Diesel-electric propulsion is a concept that uses an electrical power generation plant to deliver power to the propulsion unit. Previous case studies that The Shearer Group Inc. (TGSI) have produced show potential reductions in fuel and maintenance costs with such systems. Those improvements can be further enhanced by the addition of an energy storage system to the vessel.
There are many configurations and options available to fit a wide variety of requirements. Naval architects can work with the systems engineers for these manufacturers to determine the best system for a particular application, no matter the needs or requirements.
Diesel-Electric with Energy Storage (DE/ES) systems and Hybrid with Energy Storage (H/ES) systems
For typical marine applications, the use of Lithium Ion batteries will add spinning reserve, peak shaving, and efficient engine loading to increase the overall efficiency of the vessels. With those system improvements, operators will experience an overall reduction in engine hours, fuel consumption, and maintenance costs while improving the responsiveness and reliability of the vessel’s propulsion system. These benefits can be realized with a variety of propulsion systems, including both Z-drives and conventional shafted propellers.
A Diesel-Electric with Energy Storage (DE/ES) system operates by having the batteries provide power to the grid at all times. With the batteries controlling the power grid, the power management system (PMS) monitors the state of charge on the batteries, discharge rate, and demand loads. The PMS then manages the generators to provide appropriate power to the grid to keep the batteries properly charged. The “always online” approach to energy storage provides the best overall system performance. The batteries provide the spinning reserve and dynamic response so the DE/ES system can deliver power even faster than mechanical propulsion systems instantaneously.
Hybrid with Energy Storage (H/ES) systems make use of a mechanically driven shaft line with a power take off and power take in connected to a motor/generator (M/G) set. The M/G set can take power from the ships electrical system and/or energy storage to provide additional power to the propeller shaft. A hybrid system such as this can be especially attractive as a retrofit option for existing vessels.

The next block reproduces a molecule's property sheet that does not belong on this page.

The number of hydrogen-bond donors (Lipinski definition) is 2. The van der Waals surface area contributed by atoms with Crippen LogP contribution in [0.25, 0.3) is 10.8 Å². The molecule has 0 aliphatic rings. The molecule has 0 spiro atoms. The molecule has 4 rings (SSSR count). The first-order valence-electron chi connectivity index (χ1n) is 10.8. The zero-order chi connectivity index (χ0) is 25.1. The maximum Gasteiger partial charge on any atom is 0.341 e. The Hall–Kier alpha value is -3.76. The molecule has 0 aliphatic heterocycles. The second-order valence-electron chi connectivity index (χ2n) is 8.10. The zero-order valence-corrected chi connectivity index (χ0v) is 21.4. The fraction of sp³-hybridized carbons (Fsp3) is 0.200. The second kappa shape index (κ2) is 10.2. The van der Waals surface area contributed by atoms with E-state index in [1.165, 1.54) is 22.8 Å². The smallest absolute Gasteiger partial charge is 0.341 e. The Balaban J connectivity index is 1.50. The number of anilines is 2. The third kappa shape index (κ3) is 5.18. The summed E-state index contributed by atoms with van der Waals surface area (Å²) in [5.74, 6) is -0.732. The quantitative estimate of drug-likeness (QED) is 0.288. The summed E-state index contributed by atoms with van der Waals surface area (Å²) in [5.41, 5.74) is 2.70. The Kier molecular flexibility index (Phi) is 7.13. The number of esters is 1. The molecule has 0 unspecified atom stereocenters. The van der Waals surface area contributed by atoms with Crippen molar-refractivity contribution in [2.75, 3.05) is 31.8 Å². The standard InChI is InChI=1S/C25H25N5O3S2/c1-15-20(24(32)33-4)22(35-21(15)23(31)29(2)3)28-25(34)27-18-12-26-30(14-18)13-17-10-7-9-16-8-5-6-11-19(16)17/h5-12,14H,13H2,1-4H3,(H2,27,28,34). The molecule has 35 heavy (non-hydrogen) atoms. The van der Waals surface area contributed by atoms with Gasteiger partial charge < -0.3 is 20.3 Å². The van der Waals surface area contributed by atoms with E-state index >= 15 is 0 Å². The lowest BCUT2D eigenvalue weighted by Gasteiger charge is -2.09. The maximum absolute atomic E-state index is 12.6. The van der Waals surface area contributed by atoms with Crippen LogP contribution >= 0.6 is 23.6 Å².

Storage systems should not be considered a one-size-fits-all solution. As with diesel-electric propulsion systems, a careful study of a towboat’s operational profile should be conducted to determine the operational benefits.
Which system is right for your vessel?
A DE/ES system may increase the initial capital costs of the towboat due to the cost of the batteries and associated battery equipment. The fuel savings for the DE/ES system is achieved mostly through the functions of peak shaving and efficient engine loading. By using peak shaving and dynamic response, the overall number of engine hours can be reduced thereby reducing maintenance costs. The initial capital cost of the DE/ES system are nearly offset in the first year of operations through a combination of fuel and maintenance cost reductions. TSGI has analyzed a number of profiles from operators, some returning fuel savings greater than 20% and more than 30% reduction in lifecycle maintenance costs.
While the fuel and maintenance costs are brought down with the use of peak shaving, reliable operation is enhanced with the spinning reserve and dynamic response characteristics of an energy storage solution. In the event of an engine failure, the batteries provide continuous operations while more power is brought online, effectively acting as an uninterrupted power supply for the entire vessel. Such systems can significantly reduce overhaul times. For both the diesel-electric and DE/ES systems, replacing a generator performed quicker than replacing a main diesel engine.
A DE/ES system may not be a viable solution for all vessel owners. Savings over the life of the vessel can be significant with a properly designed system. TSGI recognizes that fuel savings may not return any benefit to the vessel owners depending on contract structure. TSGI expects that the inland market will follow the same pattern that other parts of the marine industry have started to experience, with charterers and commodity owners requesting more fuel-efficient vessels instead of just accepting higher fuel surcharges.
To learn more about cost savings in fuel and maintenance costs by using diesel electric propulsion, click here.